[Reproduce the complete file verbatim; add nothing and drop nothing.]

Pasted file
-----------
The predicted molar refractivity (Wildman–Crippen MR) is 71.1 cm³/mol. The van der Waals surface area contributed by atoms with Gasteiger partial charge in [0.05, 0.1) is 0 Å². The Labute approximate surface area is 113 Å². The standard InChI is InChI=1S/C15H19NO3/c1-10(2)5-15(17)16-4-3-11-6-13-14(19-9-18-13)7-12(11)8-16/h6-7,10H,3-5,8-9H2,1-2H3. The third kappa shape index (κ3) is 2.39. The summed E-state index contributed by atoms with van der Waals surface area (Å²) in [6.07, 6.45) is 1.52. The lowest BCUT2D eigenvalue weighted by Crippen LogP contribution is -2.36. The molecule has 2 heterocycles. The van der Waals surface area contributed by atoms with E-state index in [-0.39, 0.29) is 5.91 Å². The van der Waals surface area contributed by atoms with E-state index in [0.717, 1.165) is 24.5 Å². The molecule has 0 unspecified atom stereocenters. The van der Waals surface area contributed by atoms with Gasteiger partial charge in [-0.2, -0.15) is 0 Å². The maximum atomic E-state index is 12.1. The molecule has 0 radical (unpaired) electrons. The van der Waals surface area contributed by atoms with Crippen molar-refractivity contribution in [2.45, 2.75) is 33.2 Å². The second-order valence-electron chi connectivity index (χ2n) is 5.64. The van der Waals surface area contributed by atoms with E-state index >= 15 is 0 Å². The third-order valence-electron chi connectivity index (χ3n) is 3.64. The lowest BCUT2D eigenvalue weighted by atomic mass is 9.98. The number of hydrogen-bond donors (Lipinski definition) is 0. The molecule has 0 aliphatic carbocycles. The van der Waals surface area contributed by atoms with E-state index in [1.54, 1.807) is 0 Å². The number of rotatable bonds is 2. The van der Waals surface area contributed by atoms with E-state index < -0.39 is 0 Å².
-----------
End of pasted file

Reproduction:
The predicted molar refractivity (Wildman–Crippen MR) is 71.1 cm³/mol. The van der Waals surface area contributed by atoms with Gasteiger partial charge in [0.05, 0.1) is 0 Å². The Labute approximate surface area is 113 Å². The standard InChI is InChI=1S/C15H19NO3/c1-10(2)5-15(17)16-4-3-11-6-13-14(19-9-18-13)7-12(11)8-16/h6-7,10H,3-5,8-9H2,1-2H3. The third kappa shape index (κ3) is 2.39. The summed E-state index contributed by atoms with van der Waals surface area (Å²) in [6.07, 6.45) is 1.52. The lowest BCUT2D eigenvalue weighted by Crippen LogP contribution is -2.36. The molecule has 2 heterocycles. The van der Waals surface area contributed by atoms with E-state index in [-0.39, 0.29) is 5.91 Å². The van der Waals surface area contributed by atoms with E-state index in [0.717, 1.165) is 24.5 Å². The molecule has 0 unspecified atom stereocenters. The van der Waals surface area contributed by atoms with Gasteiger partial charge in [-0.2, -0.15) is 0 Å². The maximum atomic E-state index is 12.1. The molecule has 0 radical (unpaired) electrons. The van der Waals surface area contributed by atoms with Crippen molar-refractivity contribution in [2.45, 2.75) is 33.2 Å². The second-order valence-electron chi connectivity index (χ2n) is 5.64. The van der Waals surface area contributed by atoms with E-state index >= 15 is 0 Å². The third-order valence-electron chi connectivity index (χ3n) is 3.64. The lowest BCUT2D eigenvalue weighted by atomic mass is 9.98. The number of hydrogen-bond donors (Lipinski definition) is 0. The molecule has 0 aliphatic carbocycles. The van der Waals surface area contributed by atoms with E-state index in [1.54, 1.807) is 0 Å². The number of rotatable bonds is 2. The van der Waals surface area contributed by atoms with E-state index < -0.39 is 0 Å².